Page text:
Although data can't be shared among services in different groups, it can be shared among services within a specific group. From the earlier example, because SharePoint and Salesforce were placed in the same data group, makers can create an app or flow that uses both SharePoint and Salesforce connectors together. This in turn allows data flows between these two services in Microsoft Power Platform.
The key point is that connectors in the same group can share data in Microsoft Power Platform, whereas connectors in different groups can't share data.
The effect of the Blocked data group
Data flow to a specific service can be blocked altogether by marking that connector as Blocked. For example, if you place Facebook in the Blocked group, makers can't create an app or flow that uses the Facebook connector. This in turn restricts data flows to this service in Microsoft Power Platform.
All third-party connectors can be blocked. All Microsoft-owned premium connectors (except Common Data Service) can be blocked.
List of connectors that can't be blocked
All connectors driving core Microsoft Power Platform functionality (like Common Data Service, Approvals, and Notifications) as well as connectors enabling core Office customization scenarios like Microsoft Enterprise Plan standard connectors will remain non-blockable to ensure core user scenarios remain fully functional.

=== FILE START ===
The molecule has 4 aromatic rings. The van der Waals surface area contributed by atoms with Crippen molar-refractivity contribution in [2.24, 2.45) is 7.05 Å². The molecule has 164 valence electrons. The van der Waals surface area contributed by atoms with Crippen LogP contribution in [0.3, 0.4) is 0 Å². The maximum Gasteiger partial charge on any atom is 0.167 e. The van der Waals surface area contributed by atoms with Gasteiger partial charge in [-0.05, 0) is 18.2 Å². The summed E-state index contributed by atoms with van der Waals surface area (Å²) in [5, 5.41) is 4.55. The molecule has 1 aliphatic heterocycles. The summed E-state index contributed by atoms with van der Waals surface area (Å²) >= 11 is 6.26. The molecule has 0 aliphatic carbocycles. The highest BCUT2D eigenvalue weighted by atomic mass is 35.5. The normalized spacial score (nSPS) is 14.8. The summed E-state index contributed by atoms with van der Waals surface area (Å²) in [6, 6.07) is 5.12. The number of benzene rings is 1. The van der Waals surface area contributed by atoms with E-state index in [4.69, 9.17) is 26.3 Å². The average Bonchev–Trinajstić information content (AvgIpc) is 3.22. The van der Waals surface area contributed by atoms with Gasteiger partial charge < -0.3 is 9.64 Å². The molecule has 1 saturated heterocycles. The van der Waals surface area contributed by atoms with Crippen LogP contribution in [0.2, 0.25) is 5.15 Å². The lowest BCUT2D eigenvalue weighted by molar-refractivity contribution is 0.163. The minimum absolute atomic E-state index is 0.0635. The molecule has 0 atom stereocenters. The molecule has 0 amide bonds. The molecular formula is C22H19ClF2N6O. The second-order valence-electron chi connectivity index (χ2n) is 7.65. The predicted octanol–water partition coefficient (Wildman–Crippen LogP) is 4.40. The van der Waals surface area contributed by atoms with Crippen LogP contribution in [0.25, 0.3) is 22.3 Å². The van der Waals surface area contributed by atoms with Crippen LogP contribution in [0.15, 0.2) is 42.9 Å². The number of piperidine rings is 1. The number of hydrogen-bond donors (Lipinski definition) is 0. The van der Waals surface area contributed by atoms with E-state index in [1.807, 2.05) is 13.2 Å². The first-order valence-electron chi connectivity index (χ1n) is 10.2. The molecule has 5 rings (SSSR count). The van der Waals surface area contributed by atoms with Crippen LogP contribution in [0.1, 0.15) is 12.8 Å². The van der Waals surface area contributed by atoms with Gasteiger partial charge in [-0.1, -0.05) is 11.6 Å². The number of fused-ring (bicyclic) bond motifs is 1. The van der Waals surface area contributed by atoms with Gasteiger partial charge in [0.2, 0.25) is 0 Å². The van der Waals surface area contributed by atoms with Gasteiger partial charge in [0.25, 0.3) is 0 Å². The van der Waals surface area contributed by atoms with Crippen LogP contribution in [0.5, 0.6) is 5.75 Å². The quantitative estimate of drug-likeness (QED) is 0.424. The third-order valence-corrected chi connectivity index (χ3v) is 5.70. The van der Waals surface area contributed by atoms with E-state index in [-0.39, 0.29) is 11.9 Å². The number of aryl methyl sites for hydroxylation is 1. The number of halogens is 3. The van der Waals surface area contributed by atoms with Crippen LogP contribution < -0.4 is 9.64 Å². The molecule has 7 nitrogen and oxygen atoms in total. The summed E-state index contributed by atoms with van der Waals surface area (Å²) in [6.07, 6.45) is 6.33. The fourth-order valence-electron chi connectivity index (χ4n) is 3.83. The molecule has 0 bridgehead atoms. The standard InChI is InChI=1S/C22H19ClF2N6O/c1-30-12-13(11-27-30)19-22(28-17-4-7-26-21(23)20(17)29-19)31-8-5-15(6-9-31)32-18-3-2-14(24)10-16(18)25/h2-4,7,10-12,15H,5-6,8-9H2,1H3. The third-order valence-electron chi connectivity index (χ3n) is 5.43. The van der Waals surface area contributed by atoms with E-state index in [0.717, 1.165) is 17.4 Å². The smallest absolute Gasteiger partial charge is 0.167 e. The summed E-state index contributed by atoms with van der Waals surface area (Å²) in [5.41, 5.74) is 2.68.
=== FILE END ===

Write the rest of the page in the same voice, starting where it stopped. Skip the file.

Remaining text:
However, these non-blockable connectors can be classified into Business or Non-Business data groups. These connectors broadly fall into the following categories:
- Microsoft Enterprise Plan standard connectors (with no additional licensing implications).
- Microsoft Power Platform–specific connectors that are part of the base platform capabilities. Within this, Common Data Service connectors are the only premium connectors that can't be blocked, because Common Data Service is an integral part of Microsoft Power Platform.